How did Bowling for Soup come up with the title Pop Drunk Snot Bread for their latest eleventh LP? The Texas-based quartet wanted to base the title around the “Pop Punk’s Not Dead” theme. When drummer Gary Wiseman came up with the title Pop Drunk Snot Bread, this was their eureka moment where they also connected with the roots and essence of the band itself.
After all, the word “Drunk” features on many of Bowling for Soup’s previous album titles, including 2002’s Drunk Enough to Dance, 2004’s A Hangover You Don’t Deserve, and 2013’s Lunch. Drunk. Love and their last 2016 LP, Drunk Dynasty. Whilst Bowling for Soup seldom offers evolution to their pop-punk musical template, Pop Drunk Snot Bread is, in many places, an intellectual effort with profound philosophy addressing mental health, how to be comfortable with yourself and how to avoid and remove toxic people from your life.
Opening with “Greatest of All Time”, this powerful, confident, authentic anthem with a youthful essence showed how Bowling for Soup evolved “from revolution (and) became an institution” to celebrating being the “first band you listened to that cussed” to helping “forget about the bad stuff”. The Queen-like anthem melody two minutes in will undoubtedly help make this a modern Bowling for Soup live staple.
Frontman Jaret Reddick has been a fantastic ambassador for speaking up about his mental health challenges and the coping mechanisms he uses to stay focused whilst offering advice to others. Without being verbose and dropping in elongated medical terminology. Bowling for Soup, through an upbeat melody, explains the challenges lyrically with “Hello, Hello Anxiety. It really sucks to see you” whilst showing how one can face anxiety with “Let’s try again today. Surprisingly I feel ok. Soaking up the sunshine. I guess the meds are working fine”.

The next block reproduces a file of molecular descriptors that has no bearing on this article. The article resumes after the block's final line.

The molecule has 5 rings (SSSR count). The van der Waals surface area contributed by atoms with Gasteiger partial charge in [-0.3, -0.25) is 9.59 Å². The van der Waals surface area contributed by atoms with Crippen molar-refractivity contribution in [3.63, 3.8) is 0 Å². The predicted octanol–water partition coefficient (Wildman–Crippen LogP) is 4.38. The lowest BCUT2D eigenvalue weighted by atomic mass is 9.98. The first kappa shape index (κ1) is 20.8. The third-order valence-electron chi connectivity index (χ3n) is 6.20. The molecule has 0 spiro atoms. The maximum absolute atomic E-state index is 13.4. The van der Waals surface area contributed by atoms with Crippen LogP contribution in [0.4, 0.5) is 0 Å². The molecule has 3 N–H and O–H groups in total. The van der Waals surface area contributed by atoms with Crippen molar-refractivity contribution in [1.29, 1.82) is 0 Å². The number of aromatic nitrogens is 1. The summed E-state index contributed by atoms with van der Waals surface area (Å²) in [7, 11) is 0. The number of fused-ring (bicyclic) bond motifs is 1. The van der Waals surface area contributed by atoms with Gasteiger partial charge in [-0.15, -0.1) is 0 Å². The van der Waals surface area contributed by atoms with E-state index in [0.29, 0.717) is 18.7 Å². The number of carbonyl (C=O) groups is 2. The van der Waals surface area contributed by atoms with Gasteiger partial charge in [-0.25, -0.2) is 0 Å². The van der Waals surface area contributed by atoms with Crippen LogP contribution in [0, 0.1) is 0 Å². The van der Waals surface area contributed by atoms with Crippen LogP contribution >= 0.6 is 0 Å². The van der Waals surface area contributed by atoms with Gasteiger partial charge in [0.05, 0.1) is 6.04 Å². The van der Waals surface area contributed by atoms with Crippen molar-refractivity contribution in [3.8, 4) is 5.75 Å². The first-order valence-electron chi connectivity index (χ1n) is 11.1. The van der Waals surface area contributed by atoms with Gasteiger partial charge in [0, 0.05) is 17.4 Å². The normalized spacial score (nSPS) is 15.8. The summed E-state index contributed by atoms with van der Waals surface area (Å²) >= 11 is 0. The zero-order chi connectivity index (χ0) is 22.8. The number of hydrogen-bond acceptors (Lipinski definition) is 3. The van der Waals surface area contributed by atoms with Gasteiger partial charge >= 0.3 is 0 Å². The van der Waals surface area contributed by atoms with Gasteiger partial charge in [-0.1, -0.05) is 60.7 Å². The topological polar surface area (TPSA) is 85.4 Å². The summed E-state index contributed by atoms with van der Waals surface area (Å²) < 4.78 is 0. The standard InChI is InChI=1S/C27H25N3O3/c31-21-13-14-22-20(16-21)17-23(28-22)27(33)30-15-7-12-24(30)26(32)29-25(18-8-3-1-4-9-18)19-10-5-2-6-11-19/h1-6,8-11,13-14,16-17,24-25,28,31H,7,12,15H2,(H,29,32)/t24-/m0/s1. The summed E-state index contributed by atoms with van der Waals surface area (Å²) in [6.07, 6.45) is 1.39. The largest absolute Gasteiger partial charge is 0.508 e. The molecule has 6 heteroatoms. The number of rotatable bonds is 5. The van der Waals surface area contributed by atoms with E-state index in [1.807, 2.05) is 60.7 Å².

Through an almost New Found Glory pop-punk backdrop, Bowling for Soup addresses their mortality and maturing with “Getting Old Sucks (But Everybody’s Doing It”) from physical changes, social media platforms including TikTok (which the band has embraced) and how “All the movies are cartoons and remakes of shit…”. “Burn Out” stresses the importance of cutting ties with phonies and toxic negative people, whilst “Killin’ ‘Em With Kindness” addresses how traditional media formats have become more negative whilst heeding warnings against how hate spreads virally through social media along with how Bowling for Soup sees how religion poses societal challenges. From singing about negativity, Bowling for Soup celebrate themselves through the All American Rejects sounding “After All The Beers,” where they acknowledge how blessed they are that, for the most part, they have been able to pursue things that they have wanted to do.
Through the only acoustic ballad on this LP and the only song that breaks through the four-minute barrier, “The Best We Can”, Bowling for Soup offers the best advice they could give to anyone who is struggling to accept themselves and others through the lyric: “The day I realised you’re not perfect was the best day of the rest of our lives”. “Wouldn’t Change A Thing” also stands out musically from its acoustic opening and “Summer Of ’69” backdrop, which lists Bowling for Soup’s achievements, including “1985”, the band members settling down and having families and acknowledging that zoom as a contemporary reference is not a TV show.
While Bowling for Soup has not made a musical evolution throughout their 28 years as Radiohead has through their back catalogue, this has never been their plan or a promise to their fans. The band has promised to be fun and honest and help people get through life’s challenges. Bowling for Soup has fulfilled their commitments to fans and all people facing anxiety and mental health challenges through Pop Drunk Snot Bread.